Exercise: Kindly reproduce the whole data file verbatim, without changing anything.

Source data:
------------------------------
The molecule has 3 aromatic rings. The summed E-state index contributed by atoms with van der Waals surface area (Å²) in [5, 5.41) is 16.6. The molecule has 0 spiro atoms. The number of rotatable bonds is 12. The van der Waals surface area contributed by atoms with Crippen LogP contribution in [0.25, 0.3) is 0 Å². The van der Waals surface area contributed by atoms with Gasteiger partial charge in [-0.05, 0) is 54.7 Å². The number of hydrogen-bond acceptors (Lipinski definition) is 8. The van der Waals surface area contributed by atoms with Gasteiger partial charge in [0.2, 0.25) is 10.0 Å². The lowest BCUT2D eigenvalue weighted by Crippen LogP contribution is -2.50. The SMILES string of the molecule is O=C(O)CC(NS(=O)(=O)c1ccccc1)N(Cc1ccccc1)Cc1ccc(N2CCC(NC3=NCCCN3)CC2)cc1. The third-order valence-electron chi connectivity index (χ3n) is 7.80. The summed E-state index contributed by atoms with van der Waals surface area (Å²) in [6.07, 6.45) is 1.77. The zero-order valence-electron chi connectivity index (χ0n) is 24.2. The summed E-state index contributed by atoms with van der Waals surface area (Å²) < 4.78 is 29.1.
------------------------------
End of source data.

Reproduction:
The molecule has 3 aromatic rings. The summed E-state index contributed by atoms with van der Waals surface area (Å²) in [5, 5.41) is 16.6. The molecule has 0 spiro atoms. The number of rotatable bonds is 12. The van der Waals surface area contributed by atoms with Crippen LogP contribution in [0.25, 0.3) is 0 Å². The van der Waals surface area contributed by atoms with Gasteiger partial charge in [-0.05, 0) is 54.7 Å². The number of hydrogen-bond acceptors (Lipinski definition) is 8. The van der Waals surface area contributed by atoms with Gasteiger partial charge in [0.2, 0.25) is 10.0 Å². The lowest BCUT2D eigenvalue weighted by Crippen LogP contribution is -2.50. The SMILES string of the molecule is O=C(O)CC(NS(=O)(=O)c1ccccc1)N(Cc1ccccc1)Cc1ccc(N2CCC(NC3=NCCCN3)CC2)cc1. The third-order valence-electron chi connectivity index (χ3n) is 7.80. The summed E-state index contributed by atoms with van der Waals surface area (Å²) in [6.07, 6.45) is 1.77. The zero-order valence-electron chi connectivity index (χ0n) is 24.2. The summed E-state index contributed by atoms with van der Waals surface area (Å²) < 4.78 is 29.1.